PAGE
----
Waltham, Massachusetts City in Massachusetts, United States

Waltham is a city in Middlesex County, Massachusetts, United States, and was an early center for the labor movement as well as a major contributor to the American Industrial Revolution. The original home of the Boston Manufacturing Company, the city was a prototype for 19th century industrial city planning, spawning what became known as the Waltham-Lowell system of labor and production. The city is now a center for research and higher education, home to Brandeis University and Bentley University. The population was 60,636 at the census in 2010.

Criticism

Writing in the New York Review of Books , Helen Vendler said "Wright's scale of experience, like Berryman's, runs from the homicidal to the ecstatic... [His poems'] best forms of originality [are] deftness in patterning, startling metaphors, starkness of speech, compression of both pain and joy, and a stoic self-possession with the agonies and penalties of existence." [9] Novelist Denis Johnson has said Wright's poems "are like tiny jewels shaped by blunt, ruined fingers--miraculous gifts."[ citation needed ] The Boston Review has called Wright's poetry "among the most honest, haunting, and human being written today." [10] Critic Ernest Hilbert wrote for Random House's magazine Bold Type that "Wright oscillates between direct and evasive dictions, between the barroom floor and the arts club podium, from aphoristic aside to icily poetic abstraction." [11] Walking to Martha's Vineyard (2003) in particular, was well received. According to Publishers Weekly , the collection features "[h]eartfelt but often cryptic poems...fans will find Wright's self-diagnostics moving throughout." [12] The New York Times noted that Wright promises, and can deliver, great depths of feeling, while observing that Wright depends very much on our sense of his tone, and on our belief not just that he means what he says but that he has said something new...[on this score] Walking to Martha's Vineyard sometimes succeeds." [13]

Poet Jordan Davis, writing for The Constant Critic, suggested that Wright's collection was so accomplished it would have to be kept "out of the reach of impulse kleptomaniacs." Added Davis, "deader than deadpan, any particular Wright poem may not seem like much, until, that is, you read a few of them. Once the context kicks in, you may find yourself trying to track down every word he's written." [14]

Some critics were less welcoming. According to New Criterion critic William Logan, with whom Wright would later publicly feud, "[t]his poet is surprisingly vague about the specifics of his torment (most of his poems are shouts and curses in the dark). He was cruelly affected by the divorce of his parents, though perhaps after forty years there should be a statute of limitation... 'The Only Animal,' the most accomplished poem in the book, collapses into the same kitschy sanctimoniousness that puts nodding Jesus dolls on car dashboards." [15] "Wright offers the crude, unprocessed sewage of suffering", he comments. "He has drunk harder and drugged harder than any dozen poets in our health-conscious age, and paid the penalty in hospitals and mental wards." [16]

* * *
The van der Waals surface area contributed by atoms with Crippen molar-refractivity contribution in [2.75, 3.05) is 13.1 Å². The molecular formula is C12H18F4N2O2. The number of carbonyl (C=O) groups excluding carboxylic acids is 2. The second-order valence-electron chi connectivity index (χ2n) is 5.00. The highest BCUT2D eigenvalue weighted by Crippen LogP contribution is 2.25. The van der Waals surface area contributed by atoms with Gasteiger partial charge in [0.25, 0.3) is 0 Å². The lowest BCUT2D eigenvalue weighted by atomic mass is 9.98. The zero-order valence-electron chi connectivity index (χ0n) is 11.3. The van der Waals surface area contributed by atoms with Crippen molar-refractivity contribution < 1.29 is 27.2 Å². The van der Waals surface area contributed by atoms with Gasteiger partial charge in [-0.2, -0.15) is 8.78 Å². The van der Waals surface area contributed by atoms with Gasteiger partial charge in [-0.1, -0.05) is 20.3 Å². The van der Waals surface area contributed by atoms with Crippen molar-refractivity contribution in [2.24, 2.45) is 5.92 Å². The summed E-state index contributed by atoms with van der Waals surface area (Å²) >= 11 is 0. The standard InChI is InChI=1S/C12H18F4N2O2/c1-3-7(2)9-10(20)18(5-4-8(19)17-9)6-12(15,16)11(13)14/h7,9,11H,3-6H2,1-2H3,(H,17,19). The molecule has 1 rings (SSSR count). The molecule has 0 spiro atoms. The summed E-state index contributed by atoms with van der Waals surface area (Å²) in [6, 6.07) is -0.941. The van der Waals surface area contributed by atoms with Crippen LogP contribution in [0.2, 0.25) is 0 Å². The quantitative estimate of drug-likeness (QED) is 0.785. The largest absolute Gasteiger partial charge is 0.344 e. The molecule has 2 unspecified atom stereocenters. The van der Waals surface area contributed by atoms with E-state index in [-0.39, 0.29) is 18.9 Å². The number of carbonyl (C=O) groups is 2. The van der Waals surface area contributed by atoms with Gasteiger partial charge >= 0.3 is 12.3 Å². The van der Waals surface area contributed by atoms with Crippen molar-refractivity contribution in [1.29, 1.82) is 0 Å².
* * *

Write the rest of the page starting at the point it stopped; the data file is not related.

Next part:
The critical reception of Wright's 2011 collection, Kindertotenwald (Knopf), has been positive on the whole. Writing in the Washington Independent Book Review, Grace Cavalieri speaks of the book as a departure from Wright's best known poems. "The prose poems are intriguing thought patterns that show poetry as mental process... This is original material, and if a great poet cannot continue to be original, then he is really not all that great... In this text there is a joyfulness that energizes and makes us feel the writing as a purposeful surge. It is a life force. This is a good indicator of literary art... Memory and the past, mortality, longing, childhood, time, space, geography and loneliness, are all the poet's playthings. In these conversations with himself, Franz Wright shows how the mind works with his feelings and his brain's agility in its struggle with the heart." [17]

Cultural critic for the Chicago Tribune Julia Keller says that Kindertotenwald is "ultimately about joy and grace and the possibility of redemption, about coming out whole on the other side of emotional catastrophe." [18] "This collection, like all of Wright's book, combines familiar, colloquial phrases--the daily lingo you hear everywhere--with the sudden sharpness of a phrase you've never heard anywhere, but that sounds just as familiar, just as inevitable. These pieces are written in closely packed prose, like miniature short stories, but they have a fierce lilting beauty that marks them as poetry. Reading 'Kindertotenwald' is like walking through a plate-glass window on purpose. There is--predictably--pain, but once you've made it a few steps past the threshold, you realize it wasn't glass after all, only air, and that the shattering sound you heard was your own heart breaking. Healing, though, is possible. "Soon, soon," the poet writes in "Nude With Handgun and Rosary," "between one instant and the next, you will be well." [18]

Awards

Selected works

Translations

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References

  1. "Franz Wright". poetryfoundation.org.
  2. Los Angeles Times (15 May 2015). "Franz Wright, Pulitzer Prize-winning poet, dies at 62". latimes.com.
  3. "iTunes - Music - Readings from Wheeling Motel by Franz Wright". iTunes.
  4. Sylvian, David. "Franz Wright". The Kilowatt Hour. davidsylvian.com. Retrieved 17 July 2014.
  5. "The Best American Poetry 2008". google.com.
  6. "Language as Sacrament in the New Testament" Editor Gregory Wolfe, Wm. B. Eerdmans Publishing, 2009, ISBN   978-0-8028-6464-2
  7. David Walker, ed. (2006). American Alphabets: 25 Contemporary Poets. Oberlin College Press. ISBN   978-0-932440-28-0.
  8. McMurtrie, John (May 15, 2015). "Franz Wright, Pulitzer Prize-winning poet, dead at age 62". SFGate . Retrieved May 17, 2015.
  9. Vendler, Helen (October 11, 2007). "From the Homicidal to the Ecstatic". New York Review of Books. Retrieved May 17, 2015.
  10. Boston Review
  11. "Penguin Random House". PenguinRandomhouse.com.
  12. "WALKING TO MARTHA'S VINEYARD" Publishers Weekly September 1, 2003
  13. Burt, Stephen (December 21, 2003). "Long Nights, Short Years". The New York Times.
  14. Constant Critic review
  15. "Stouthearted men by William Logan - The New Criterion". newcriterion.com.
  16. "From "stinko" to Devo by William Logan - The New Criterion". newcriterion.com.
  17. "Washington Independent Review of Books". washingtonindependentreviewofbooks.com.
  18. 1 2 Chicago Tribune (21 September 2011). "The Sin-Eater: A Breviary by Thomas Lynch and Kindertotenwald by Franz Wright - Chicago Tribune". chicagotribune.com.
  19. "Franz Wright". poets.org.